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New Jersey Orders Second Firm to Stop Selling Crypto Products

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What You Need to Know

  • Celsius was ordered to stop selling products involved in lending and trading cryptocurrencies.
  • The state says the accounts, in which customers deposit crypto and are paid interest, are unregistered securities.
  • In July, the New Jersey Bureau of Securities ordered BlockFi, a bank-like crypto platform, to stop selling unregistered securities.

Cryptocurrency lending platforms are in the crosshairs of regulators. Just days after the Securities and Exchange Commission served a Wells notice on Coinbase for its planned crypto lending platform, the New Jersey Attorney General’s office announced that the state’s Bureau of Securities has issued a cease and desist order against Celsius Network LLC.

Celsius has been engaged in lending and proprietary trading activities in cryptocurrencies, which are unregistered securities and therefore violate New Jersey securities law, according to the AG’s office, which oversees the Division of Consumer Affairs and its subdivision, the Bureau of Securities. The AG’s office said Celsius has raised “at least $14 billion through those sales.”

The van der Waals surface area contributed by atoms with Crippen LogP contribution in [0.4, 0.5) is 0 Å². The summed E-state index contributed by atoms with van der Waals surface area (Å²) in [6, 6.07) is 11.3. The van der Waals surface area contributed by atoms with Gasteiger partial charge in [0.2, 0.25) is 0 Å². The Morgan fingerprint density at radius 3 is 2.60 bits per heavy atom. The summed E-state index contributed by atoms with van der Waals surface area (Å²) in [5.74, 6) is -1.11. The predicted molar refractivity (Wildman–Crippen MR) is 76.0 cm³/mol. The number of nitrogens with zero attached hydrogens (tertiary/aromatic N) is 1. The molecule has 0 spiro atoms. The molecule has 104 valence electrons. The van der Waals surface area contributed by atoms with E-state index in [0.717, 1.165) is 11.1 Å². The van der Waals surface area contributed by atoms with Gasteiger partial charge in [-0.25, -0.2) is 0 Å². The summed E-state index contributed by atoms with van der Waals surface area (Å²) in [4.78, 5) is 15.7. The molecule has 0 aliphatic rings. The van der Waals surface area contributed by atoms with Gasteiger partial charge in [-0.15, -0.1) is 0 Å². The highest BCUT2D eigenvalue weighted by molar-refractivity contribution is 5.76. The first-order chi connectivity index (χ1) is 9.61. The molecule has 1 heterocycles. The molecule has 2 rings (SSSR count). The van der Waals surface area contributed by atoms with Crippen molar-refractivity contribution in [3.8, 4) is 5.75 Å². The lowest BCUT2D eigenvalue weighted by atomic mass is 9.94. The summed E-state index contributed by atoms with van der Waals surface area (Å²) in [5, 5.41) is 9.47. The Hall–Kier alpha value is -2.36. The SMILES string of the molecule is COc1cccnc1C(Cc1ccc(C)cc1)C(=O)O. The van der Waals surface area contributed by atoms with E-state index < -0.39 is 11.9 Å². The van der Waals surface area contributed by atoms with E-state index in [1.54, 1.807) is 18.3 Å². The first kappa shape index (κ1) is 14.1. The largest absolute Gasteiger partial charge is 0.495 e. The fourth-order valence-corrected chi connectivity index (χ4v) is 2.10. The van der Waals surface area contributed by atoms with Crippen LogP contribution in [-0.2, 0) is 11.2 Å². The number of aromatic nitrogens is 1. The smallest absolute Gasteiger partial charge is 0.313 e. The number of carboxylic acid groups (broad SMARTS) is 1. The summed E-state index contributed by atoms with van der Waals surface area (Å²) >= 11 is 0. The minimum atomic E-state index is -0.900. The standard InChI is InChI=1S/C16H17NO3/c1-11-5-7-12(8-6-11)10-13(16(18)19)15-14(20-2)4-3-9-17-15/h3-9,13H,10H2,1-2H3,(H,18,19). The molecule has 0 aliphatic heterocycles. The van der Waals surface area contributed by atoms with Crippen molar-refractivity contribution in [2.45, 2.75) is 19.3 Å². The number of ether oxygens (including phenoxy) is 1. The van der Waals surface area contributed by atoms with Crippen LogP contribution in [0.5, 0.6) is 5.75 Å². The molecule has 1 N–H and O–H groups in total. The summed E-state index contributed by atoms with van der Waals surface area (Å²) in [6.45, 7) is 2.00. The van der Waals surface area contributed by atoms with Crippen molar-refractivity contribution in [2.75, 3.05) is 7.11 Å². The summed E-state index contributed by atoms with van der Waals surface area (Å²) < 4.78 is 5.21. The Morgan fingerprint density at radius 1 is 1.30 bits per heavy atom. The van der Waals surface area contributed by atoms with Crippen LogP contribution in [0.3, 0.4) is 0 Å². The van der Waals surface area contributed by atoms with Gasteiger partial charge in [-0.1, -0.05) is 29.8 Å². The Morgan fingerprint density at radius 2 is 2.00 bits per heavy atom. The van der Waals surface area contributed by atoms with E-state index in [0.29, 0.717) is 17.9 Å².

It was the second time in less than two months that the New Jersey agency has taken action against a cryptocurrency firm for selling unregistered securities. In July the bureau issued a cease and desist order to stop BlockFi, a bank-like crypto platform, from selling unregistered securities in the form of interest-earning cryptocurrency accounts.

Celsius solicits investors to invest in its Earn Rewards accounts by depositing certain eligible cryptocurrencies, including Bitcoin and Ethereum, that it then pools together to fund various income-generating activities, including lending and proprietary trading. In exchange, investors in Earn Rewards are promised a weekly interest rate paid in the same token as their original investment or, in some cases, in CEL, the Celsius native digital token, which is available for only non-U.S.-based account holders.

The Celsius website fails to disclose that Earn Rewards is not registered with any federal or state securities regulator even though, as a purveyor of securities, it is required by law to do so, according to the attorney general’s office.

“Financial companies operating in the cryptocurrency marketplace are on notice,” Acting Attorney General Andrew Bruck said in a statement. “If you sell securities in New Jersey, you need to comply with the New Jersey’s investor-protection laws. Companies dealing in cryptocurrencies are not immune from oversight.”